Additionally, banks often feature a more broad ATM network, including partner banks, within the U.S. and around the world. If you need to access cash, make a deposit or withdrawal, or transfer money on the go, you’ll be more likely to find an in-network ATM if you use a bank rather than a credit union. Unfortunately, this may also make you more susceptible to ATM fees.

Customer service

If you run into an issue with your account at a bank, you might find customer service to be less than helpful, especially at a larger bank. That’s not to say that banks have terrible customer service, but rules and policies are often implemented and enforced by executive leadership at a much higher level. Therefore, if you call to request a fee refund, lower interest rate, or to file a complaint, you might not receive the answer that you are hoping for.

This shouldn’t deter you from contacting your bank when you need — or want — help with something. Assume that everything in life is negotiable, including the fees and rates on your debit or credit card. You should also assume that no one is going to take ownership of your finances — only you can do that. When you contact your financial institution to negotiate something, be polite yet persistent because it might take some convincing to get what you want.

Insurance

Each account at a bank is insured by the Federal Deposit Insurance Corporation for up to $250,000.

Credit unions serve their members rather than stockholders; therefore, customer service at credit unions tends to be better than that at banks.

Credit Unions

Ownership and membership

Credit unions are non-profit financial institutions owned by their members. Since credit unions are owned by their members, they do not need to make a profit to satisfy the financial needs of investors, like with banks.

The goal of credit unions is to keep their members happy, and in turn keep the financial institution in operation. Therefore, credit union members are given the opportunity to voice their opinions on matters pertaining to the operation and products offered by the credit union. Members are even able to vote on matters that impact them and their finances. For this reason, the interest rates and fees at credit unions tend to be lower than those at banks.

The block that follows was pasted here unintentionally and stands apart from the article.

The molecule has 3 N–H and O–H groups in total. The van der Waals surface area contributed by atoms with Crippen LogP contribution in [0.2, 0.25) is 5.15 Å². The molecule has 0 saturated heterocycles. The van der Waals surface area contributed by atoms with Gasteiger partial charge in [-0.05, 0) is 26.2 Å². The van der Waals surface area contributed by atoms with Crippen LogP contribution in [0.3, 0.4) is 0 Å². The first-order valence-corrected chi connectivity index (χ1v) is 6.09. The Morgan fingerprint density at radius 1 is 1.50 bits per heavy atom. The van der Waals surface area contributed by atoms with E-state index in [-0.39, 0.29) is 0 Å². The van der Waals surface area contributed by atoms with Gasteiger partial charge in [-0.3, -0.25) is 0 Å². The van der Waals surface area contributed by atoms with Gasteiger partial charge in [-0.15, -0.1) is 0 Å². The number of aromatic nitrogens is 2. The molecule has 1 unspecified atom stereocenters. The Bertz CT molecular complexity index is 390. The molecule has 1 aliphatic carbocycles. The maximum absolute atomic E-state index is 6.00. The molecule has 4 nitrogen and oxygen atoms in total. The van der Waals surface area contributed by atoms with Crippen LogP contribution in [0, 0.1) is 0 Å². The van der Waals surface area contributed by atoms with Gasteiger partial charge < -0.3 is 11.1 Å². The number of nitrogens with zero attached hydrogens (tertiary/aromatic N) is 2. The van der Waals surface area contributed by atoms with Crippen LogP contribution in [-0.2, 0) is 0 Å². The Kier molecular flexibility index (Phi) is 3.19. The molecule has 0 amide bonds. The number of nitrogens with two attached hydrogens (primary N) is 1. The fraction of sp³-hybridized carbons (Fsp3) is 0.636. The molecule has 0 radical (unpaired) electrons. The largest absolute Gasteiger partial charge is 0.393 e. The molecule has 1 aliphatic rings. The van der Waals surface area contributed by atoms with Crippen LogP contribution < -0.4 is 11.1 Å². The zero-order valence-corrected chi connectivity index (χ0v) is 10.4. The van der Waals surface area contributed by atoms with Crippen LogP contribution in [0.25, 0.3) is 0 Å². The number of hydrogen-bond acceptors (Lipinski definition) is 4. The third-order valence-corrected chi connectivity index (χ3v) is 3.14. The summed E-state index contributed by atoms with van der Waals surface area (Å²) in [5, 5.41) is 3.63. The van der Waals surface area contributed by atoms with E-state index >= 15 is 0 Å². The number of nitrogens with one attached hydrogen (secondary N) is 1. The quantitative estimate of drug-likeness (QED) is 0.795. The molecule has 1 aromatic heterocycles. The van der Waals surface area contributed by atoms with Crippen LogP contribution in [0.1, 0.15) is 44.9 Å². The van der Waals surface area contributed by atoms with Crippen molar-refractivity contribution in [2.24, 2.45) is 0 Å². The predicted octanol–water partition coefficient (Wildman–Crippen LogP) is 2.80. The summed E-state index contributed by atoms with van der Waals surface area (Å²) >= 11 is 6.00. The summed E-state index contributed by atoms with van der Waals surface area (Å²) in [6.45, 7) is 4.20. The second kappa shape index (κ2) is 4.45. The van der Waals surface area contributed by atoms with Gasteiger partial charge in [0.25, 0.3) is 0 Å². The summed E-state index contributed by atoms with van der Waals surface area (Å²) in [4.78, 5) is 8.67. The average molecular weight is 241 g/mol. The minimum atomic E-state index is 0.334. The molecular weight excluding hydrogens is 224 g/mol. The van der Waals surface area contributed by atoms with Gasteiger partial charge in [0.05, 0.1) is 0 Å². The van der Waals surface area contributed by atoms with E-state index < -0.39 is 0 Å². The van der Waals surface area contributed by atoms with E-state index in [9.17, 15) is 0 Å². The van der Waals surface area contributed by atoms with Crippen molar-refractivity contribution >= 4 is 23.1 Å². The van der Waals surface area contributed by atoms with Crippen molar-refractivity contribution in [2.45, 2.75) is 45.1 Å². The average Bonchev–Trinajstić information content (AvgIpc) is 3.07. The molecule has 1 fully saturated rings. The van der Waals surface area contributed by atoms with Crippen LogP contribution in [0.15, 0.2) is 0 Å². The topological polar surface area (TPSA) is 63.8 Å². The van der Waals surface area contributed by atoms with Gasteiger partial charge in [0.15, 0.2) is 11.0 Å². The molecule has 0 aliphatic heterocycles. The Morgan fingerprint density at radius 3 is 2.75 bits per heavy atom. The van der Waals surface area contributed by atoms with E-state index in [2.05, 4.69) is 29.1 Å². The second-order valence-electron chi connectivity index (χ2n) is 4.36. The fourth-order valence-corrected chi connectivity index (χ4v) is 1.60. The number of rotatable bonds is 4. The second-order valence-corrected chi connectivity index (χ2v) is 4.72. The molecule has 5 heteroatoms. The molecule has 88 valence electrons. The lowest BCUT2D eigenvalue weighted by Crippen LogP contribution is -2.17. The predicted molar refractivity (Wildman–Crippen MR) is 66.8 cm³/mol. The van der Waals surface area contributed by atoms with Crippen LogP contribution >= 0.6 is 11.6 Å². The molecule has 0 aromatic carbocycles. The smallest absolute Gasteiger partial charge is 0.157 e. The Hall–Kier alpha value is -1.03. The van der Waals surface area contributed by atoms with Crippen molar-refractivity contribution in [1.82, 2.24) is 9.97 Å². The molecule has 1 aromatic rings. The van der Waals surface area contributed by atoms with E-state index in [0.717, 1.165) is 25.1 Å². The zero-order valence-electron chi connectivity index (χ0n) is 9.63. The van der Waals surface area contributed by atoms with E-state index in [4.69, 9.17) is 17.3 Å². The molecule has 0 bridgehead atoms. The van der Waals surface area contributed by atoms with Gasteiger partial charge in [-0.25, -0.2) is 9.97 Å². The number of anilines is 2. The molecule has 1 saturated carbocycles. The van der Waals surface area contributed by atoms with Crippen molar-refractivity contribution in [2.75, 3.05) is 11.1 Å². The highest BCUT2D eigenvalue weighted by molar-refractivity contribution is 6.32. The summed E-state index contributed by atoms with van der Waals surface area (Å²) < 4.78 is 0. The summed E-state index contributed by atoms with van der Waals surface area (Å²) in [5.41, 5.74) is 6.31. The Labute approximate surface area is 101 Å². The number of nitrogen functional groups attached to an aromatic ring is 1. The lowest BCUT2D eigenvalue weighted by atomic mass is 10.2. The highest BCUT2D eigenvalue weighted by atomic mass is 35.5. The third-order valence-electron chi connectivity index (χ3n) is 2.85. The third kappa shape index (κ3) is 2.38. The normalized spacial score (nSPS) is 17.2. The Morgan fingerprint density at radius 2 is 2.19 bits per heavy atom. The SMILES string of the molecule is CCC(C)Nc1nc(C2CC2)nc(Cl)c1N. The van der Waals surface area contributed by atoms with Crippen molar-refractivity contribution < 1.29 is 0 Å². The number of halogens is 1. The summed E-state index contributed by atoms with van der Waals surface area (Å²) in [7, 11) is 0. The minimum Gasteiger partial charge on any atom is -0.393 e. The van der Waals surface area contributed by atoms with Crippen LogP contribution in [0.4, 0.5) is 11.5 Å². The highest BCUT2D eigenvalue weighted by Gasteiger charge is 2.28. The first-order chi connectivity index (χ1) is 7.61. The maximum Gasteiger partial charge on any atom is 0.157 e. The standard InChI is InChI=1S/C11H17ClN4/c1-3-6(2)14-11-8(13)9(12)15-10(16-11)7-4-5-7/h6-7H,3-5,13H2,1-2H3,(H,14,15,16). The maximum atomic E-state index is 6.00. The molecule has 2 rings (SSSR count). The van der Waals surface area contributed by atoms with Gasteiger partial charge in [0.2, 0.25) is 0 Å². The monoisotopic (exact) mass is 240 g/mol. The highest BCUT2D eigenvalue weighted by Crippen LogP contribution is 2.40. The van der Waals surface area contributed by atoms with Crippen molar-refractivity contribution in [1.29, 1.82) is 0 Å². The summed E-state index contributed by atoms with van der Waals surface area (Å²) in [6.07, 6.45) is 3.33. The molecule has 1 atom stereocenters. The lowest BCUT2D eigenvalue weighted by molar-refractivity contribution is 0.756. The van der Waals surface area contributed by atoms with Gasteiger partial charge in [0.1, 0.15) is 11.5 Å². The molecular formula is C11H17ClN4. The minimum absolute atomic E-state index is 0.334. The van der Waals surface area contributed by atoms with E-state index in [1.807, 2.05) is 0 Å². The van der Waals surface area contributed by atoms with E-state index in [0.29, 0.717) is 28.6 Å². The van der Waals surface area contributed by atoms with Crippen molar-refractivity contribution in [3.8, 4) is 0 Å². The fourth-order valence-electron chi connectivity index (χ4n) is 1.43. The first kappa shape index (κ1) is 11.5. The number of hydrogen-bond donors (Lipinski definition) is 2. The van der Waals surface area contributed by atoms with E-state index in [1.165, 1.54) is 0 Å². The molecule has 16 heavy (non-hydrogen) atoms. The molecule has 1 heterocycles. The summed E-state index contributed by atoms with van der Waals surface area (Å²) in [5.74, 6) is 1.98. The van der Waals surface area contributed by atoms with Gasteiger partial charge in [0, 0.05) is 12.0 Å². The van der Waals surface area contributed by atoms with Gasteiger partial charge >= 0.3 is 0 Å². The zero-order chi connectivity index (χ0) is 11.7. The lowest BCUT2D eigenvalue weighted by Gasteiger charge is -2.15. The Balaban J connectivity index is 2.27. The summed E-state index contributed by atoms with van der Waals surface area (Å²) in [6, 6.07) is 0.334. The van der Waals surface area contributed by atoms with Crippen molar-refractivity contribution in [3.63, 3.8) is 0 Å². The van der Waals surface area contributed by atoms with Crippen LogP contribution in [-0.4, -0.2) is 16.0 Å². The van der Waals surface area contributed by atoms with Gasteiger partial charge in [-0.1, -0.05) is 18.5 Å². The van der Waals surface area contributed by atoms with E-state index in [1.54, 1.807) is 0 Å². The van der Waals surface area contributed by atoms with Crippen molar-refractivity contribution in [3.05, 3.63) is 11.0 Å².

In order to be a member of a credit union, you have to fall into a certain “field of membership” specified by the financial institution. These fields can limit credit union members to people who work at a certain company, live in a certain geographic region, go to a certain school, or are members of a certain organization.

Some credit unions are a little more flexible with membership. For instance, you may be able to simply pay a fee in order to become a member at a credit union.

Offerings

The products and services that credit unions offer often cover basic personal banking needs, but they do tend to be more sparse than bank offerings. Credit unions are traditionally much smaller than banks, and their offerings reflect it, as they’re more limited when it comes to business accounts, investment opportunities, and credit cards.

Rates and fees

If you’re in the market for a loan, a credit union is the way to go. Without investors, credit unions consider members their top priority. It’s difficult to beat the interest rates offered by credit unions on loans such as car loans, personal loans, and mortgages. When it comes to your savings account, you can score higher interest rates at a credit union than you would for a similar account at a bank.